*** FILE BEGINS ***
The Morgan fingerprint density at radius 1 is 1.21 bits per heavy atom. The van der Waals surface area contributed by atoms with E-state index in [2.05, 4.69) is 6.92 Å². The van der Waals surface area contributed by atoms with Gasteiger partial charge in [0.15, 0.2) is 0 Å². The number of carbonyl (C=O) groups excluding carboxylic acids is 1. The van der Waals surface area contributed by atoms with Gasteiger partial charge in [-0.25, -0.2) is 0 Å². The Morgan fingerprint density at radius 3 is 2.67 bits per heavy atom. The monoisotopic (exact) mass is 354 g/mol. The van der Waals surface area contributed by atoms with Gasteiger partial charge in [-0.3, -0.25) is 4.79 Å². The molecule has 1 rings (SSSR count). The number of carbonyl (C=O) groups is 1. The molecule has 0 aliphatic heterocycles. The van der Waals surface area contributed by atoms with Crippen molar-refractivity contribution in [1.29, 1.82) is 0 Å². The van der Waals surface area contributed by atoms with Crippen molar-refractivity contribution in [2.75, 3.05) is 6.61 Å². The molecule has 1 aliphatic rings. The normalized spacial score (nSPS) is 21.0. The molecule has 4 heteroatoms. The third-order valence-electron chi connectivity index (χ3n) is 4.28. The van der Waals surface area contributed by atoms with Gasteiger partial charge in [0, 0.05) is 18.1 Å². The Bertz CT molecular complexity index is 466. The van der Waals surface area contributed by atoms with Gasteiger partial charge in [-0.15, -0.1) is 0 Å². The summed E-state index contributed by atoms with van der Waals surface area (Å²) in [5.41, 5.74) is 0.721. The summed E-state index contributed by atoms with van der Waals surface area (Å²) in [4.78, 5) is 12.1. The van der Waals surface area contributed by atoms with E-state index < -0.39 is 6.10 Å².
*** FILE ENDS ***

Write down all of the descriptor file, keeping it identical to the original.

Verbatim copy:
The Morgan fingerprint density at radius 1 is 1.21 bits per heavy atom. The van der Waals surface area contributed by atoms with E-state index in [2.05, 4.69) is 6.92 Å². The van der Waals surface area contributed by atoms with Gasteiger partial charge in [0.15, 0.2) is 0 Å². The number of carbonyl (C=O) groups excluding carboxylic acids is 1. The van der Waals surface area contributed by atoms with Gasteiger partial charge in [-0.25, -0.2) is 0 Å². The Morgan fingerprint density at radius 3 is 2.67 bits per heavy atom. The monoisotopic (exact) mass is 354 g/mol. The van der Waals surface area contributed by atoms with Gasteiger partial charge in [-0.3, -0.25) is 4.79 Å². The molecule has 1 rings (SSSR count). The number of carbonyl (C=O) groups is 1. The molecule has 0 aliphatic heterocycles. The van der Waals surface area contributed by atoms with Crippen molar-refractivity contribution in [1.29, 1.82) is 0 Å². The van der Waals surface area contributed by atoms with Crippen molar-refractivity contribution in [2.75, 3.05) is 6.61 Å². The molecule has 1 aliphatic rings. The normalized spacial score (nSPS) is 21.0. The molecule has 4 heteroatoms. The third-order valence-electron chi connectivity index (χ3n) is 4.28. The van der Waals surface area contributed by atoms with Gasteiger partial charge in [0, 0.05) is 18.1 Å². The Bertz CT molecular complexity index is 466. The van der Waals surface area contributed by atoms with Gasteiger partial charge in [-0.15, -0.1) is 0 Å². The summed E-state index contributed by atoms with van der Waals surface area (Å²) in [5.41, 5.74) is 0.721. The summed E-state index contributed by atoms with van der Waals surface area (Å²) in [4.78, 5) is 12.1. The van der Waals surface area contributed by atoms with E-state index < -0.39 is 6.10 Å².